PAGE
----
Melaka is one of the smaller Malaysian states. Malacca, its capital, is a major tourist destination known for its historic colonial and Chinese architecture. Melaka was the Singapore of the 15th century, an important trading centre for ships from South America, the Middle East, India and China on the spice route included the Strait of Malacca.
Founded by the Sumatran prince Parameswara in 1400, Melaka is the only Malay state that was occupied by three Western colonial powers the Portuguese, the Dutch and the British and their cultural legacy is evident in Malacca City, now a World Heritage Site.
The diverse cultures that make up Malacca's heritage are key to its tourist attractions. Heeren Street, an important stretch in the capital, features shop homes from the mid-1600s to the late 1800s. Several are now small hotels, restaurants and cafes, while some are residences. The city is also home to one of Malaysia's oldest mosques, the 18th century Masjid Kampong Kling, built by South Indians on the western banks of the Melaka River.
The city's major landmark is A Famosa, the huge Portuguese fort erected in 1511, built in the Gothic style prevalent in Portugal under King Manuel I. The fort successfully withstood the Dutch invaders, but the Portuguese surrendered due to starvation. In 1669 a Dutch coat-of-arms was carved above the arch. About a century later, the fort was torn down by the British. The only remnant is a massive gateway with 3-metre walls, the Porta De Santiago. Some Melaka inhabitants, mainly fishermen, have Portuguese ancestry.
The Portuguese brought Catholicism to Melaka, and the oldest Catholic church, St Peter's, dates from 1710 and combines Eastern and Western design elements. An old form of the Portuguese language, the Cristao or Kristang, is still used by some Eurasians.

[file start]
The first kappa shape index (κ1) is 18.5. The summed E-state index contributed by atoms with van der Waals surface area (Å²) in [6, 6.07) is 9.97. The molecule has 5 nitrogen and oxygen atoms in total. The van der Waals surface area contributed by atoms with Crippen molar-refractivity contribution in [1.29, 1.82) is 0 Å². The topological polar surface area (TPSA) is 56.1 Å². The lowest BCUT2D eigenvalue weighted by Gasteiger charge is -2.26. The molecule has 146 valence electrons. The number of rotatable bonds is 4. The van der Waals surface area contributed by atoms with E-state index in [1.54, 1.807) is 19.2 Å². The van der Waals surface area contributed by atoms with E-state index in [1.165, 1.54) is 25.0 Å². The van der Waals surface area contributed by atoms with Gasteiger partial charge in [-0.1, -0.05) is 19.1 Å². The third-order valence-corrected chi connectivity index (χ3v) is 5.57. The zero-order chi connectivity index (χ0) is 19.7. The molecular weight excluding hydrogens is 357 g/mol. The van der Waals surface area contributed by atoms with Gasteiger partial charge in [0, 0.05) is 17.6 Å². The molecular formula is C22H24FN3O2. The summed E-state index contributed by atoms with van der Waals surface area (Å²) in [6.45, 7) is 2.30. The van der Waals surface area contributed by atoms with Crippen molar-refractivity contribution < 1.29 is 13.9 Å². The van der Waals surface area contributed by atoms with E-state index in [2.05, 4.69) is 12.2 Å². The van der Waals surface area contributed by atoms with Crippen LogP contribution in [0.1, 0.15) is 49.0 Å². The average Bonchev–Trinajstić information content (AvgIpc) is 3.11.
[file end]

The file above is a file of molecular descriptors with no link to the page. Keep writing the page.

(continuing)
The Dutch had a more visible influence. Aside from introducing Protestantism to the country, they brought their architecture from South Africa. The most important Dutch heritage site in Melaka, the 17th century Stadthuys in Dutch Square, was the official residence of the Dutch governor and was built in the characteristic Dutch dark red colour. Many Melaka streets have buildings with facades displaying typical Dutch ornamentation.
The British built schools, hospitals, and a railway network. Their architecture was inspired by classical models, and emphasizes symmetry and harmony. The houses on Jonker Street across the Dutch Square are fine examples of the British era, with long narrow facades, and an interesting combination of Asian and European design elements.
The Chinese traded with Melaka long before the westerners arrived. Melaka has Southeast Asia's oldest Taoist temple, the Cheng Hoon Teng, built in 1646, and its biggest Chinese cemetery, Bukit China (the "Chinese Hill"), filled with thousands of highly decorated graves.
Bukit China is near the historical well of Hang Li Po, a 15th century Chinese princess who was one of the Sultan's wives.
Economically successful Chinese mixed with the Malays. Called the Peranakan or the Baba-Nyonya, the resulting well-to-do class of residents of mixed Chinese/Malay ancestry had their own dialect.
One distinctive trademark of Melaka homes are the Tangga Melaka, or Malacca Steps, found in local residences 100 to 200 years old. While in other parts of Malaysia the front steps of traditional homes are wooden, here the steps are brick and inlaid with ornamental tiles from China. The size and number of steps and ornate tiles reflect the residents wealth and status.